Private Equity in Japan Needs Some Shake, Rattle and Roll
(Bloomberg Opinion) -- Few private equity markets are as highly contested as Japan. With funds’ cash levels, or dry powder, at record highs, assets are being bid up to heady levels by firms keen to put those big checks to use.
But buyers had better be prepared to do battle if they’re to justify those prices.
There are several reasons why deals as large as the one for Toshiba Corp.’s former memory chip business, led by Bain Capital LP, are getting done. Japan’s negative interest rate policy means capital is cheap, Prime Minister Shinzo Abe is urging corporate governance reform, and companies both small and large are under pressure from shareholders to jettison nonperforming or non-core assets.
Succession issues are also coming to the fore. Aging Japan needs new blood to take over. Little wonder the world’s private equity giants, from KKR & Co. to Bain and Carlyle Group LP, are champing at the bit. Domestic players, too, want some of the action, with Japan Post Holdings Co.’s banking and insurance units in January establishing a company to invest in buyouts and ventures with promising technologies.
But having the cash is only half the battle. In a low-growth economy like Japan, private equity investors can’t just buy into the hottest AI or healthcare startup and hope for the best, as they would in China. They’ll have to be more proactive than that.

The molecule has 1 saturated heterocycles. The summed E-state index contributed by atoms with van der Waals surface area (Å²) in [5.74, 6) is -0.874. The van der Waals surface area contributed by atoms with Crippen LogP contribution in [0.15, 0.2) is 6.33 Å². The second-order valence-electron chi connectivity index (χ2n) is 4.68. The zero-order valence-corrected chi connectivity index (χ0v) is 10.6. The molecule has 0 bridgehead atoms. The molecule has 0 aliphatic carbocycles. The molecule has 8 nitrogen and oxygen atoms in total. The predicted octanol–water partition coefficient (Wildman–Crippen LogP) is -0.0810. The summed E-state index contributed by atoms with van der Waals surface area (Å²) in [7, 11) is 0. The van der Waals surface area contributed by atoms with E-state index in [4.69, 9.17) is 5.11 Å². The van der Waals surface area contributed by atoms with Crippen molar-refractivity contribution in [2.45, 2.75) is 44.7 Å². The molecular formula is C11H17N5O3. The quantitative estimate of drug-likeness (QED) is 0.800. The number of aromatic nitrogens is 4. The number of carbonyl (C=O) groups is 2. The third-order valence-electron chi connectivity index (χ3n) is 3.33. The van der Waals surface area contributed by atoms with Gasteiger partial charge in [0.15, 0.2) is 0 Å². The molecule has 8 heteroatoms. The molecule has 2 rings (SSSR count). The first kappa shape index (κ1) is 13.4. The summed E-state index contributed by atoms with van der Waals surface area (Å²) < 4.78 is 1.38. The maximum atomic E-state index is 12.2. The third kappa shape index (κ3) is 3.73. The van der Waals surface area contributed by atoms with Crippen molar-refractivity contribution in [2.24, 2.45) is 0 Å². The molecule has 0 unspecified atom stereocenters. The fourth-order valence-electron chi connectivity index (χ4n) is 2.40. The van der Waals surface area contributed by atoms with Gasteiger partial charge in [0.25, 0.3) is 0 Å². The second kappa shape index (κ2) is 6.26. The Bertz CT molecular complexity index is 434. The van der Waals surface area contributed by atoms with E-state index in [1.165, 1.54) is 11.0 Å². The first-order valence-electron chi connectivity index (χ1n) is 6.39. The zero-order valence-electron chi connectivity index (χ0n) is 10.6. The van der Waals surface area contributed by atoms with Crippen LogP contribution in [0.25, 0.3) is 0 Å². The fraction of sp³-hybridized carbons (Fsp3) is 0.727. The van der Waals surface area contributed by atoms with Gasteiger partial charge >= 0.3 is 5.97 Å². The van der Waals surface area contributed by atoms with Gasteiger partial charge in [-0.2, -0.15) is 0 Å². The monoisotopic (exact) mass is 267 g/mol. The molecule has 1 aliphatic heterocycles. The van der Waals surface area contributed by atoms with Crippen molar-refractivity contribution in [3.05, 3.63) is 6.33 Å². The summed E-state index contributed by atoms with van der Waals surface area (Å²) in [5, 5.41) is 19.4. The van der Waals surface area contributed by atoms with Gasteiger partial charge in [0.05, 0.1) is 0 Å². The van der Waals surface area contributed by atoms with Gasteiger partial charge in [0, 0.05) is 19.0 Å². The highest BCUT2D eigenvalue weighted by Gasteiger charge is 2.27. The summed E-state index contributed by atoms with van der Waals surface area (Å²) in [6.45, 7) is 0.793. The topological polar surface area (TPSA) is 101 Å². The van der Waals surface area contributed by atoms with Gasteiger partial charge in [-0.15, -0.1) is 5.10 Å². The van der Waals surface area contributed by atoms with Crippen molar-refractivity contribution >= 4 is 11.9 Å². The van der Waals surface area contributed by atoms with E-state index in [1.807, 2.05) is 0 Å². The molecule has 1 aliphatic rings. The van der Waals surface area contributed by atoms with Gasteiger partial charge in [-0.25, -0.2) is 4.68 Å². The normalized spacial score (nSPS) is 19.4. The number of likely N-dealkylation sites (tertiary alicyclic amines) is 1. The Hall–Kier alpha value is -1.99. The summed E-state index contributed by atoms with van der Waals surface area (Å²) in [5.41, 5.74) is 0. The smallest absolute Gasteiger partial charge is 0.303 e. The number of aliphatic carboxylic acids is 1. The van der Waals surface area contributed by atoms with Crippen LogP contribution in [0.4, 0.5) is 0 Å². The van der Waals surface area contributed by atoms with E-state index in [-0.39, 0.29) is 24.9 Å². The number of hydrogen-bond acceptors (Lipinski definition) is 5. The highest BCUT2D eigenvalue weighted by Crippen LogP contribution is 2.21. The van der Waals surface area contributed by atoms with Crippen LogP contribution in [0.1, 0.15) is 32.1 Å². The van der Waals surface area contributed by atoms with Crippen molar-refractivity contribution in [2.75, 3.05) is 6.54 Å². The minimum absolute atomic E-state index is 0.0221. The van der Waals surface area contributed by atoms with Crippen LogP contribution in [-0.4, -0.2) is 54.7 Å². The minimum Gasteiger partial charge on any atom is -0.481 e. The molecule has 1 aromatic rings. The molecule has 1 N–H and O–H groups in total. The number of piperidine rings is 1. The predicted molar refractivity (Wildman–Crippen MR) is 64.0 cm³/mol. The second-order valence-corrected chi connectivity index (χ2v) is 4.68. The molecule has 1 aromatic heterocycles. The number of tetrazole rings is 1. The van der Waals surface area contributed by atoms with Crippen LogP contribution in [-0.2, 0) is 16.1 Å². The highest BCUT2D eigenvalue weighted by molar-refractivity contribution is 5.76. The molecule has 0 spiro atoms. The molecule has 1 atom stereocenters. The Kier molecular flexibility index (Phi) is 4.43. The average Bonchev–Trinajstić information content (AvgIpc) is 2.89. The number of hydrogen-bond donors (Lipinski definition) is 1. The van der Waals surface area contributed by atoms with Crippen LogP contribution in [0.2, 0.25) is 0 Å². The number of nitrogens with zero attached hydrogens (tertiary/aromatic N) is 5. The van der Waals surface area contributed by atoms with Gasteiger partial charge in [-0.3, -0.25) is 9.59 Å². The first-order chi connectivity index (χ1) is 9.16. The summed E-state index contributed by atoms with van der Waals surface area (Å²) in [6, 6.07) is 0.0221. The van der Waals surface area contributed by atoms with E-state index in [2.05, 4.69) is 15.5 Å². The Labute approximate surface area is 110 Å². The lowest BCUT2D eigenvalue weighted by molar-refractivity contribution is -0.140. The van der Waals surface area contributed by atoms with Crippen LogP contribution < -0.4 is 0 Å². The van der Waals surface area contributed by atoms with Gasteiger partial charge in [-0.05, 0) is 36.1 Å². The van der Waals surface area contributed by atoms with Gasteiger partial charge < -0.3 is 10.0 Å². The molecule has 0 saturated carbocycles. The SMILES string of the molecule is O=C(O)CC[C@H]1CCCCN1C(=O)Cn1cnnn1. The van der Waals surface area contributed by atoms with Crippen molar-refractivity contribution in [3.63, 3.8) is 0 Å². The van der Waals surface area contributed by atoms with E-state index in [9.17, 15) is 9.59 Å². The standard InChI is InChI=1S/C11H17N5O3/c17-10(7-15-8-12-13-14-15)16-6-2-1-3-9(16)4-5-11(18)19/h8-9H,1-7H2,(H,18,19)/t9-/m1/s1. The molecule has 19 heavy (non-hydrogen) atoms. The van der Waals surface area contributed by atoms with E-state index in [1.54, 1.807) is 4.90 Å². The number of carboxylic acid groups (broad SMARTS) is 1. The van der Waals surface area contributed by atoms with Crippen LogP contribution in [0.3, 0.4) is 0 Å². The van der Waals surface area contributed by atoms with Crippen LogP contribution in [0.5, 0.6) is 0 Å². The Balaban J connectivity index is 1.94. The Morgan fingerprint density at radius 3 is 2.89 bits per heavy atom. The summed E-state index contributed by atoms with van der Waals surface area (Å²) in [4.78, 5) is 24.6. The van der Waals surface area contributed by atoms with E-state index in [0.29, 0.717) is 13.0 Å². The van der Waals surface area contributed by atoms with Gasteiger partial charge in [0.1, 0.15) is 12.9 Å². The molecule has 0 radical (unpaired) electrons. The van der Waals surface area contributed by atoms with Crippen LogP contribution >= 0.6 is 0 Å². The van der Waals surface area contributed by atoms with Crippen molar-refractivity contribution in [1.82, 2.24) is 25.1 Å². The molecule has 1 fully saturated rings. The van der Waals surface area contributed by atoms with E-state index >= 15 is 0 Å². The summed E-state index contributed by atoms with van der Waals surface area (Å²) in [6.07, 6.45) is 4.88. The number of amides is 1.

Fortunately, Japan’s companies are in need of a shake-up. Calcified hierarchical structures need to be broken down and technologies, which in some cases are five to 10 years behind the U.S., need to be improved, according to Bain’s Naofumi Nishi, who spoke Wednesday at AVCJ’s Private Equity & Venture Forum in Tokyo.
That’s not a challenge every investor will be up for. Your average chief technology officer at most Western firms is a mid-tier executive, if that. In Japan, they’re even lower down the ladder and so calls to overhaul legacy systems may go unheeded.
Language can also be a barrier: Fewer Japanese executives are fluent in English than, say, those in China, which makes going global, even with private equity help, that much harder.
The biggest roadblock of all, though, is talent. Japan’s labor market is tight and, as Kevin Anderson, State Street Global Advisors’ head of investments for Asia Pacific, notes, its economy is “running out of spare workers.” For every 100 job seekers, there are 159 vacancies, and unemployment is at an almost 25-year low.
That lack of staff is even more pronounced at the pointy end, and risk-taking types are in the minority. Japan Post Investment Corp. CEO Tokihiko Shimizu told a (mostly male) audience Wednesday that while his firm employs more than 30 people, it’s on the lookout for more.
Private equity in Japan needs to keep pushing. While no one’s saying funds should reclaim their reputation as vultures, the softly, softly approach just won’t cut it.
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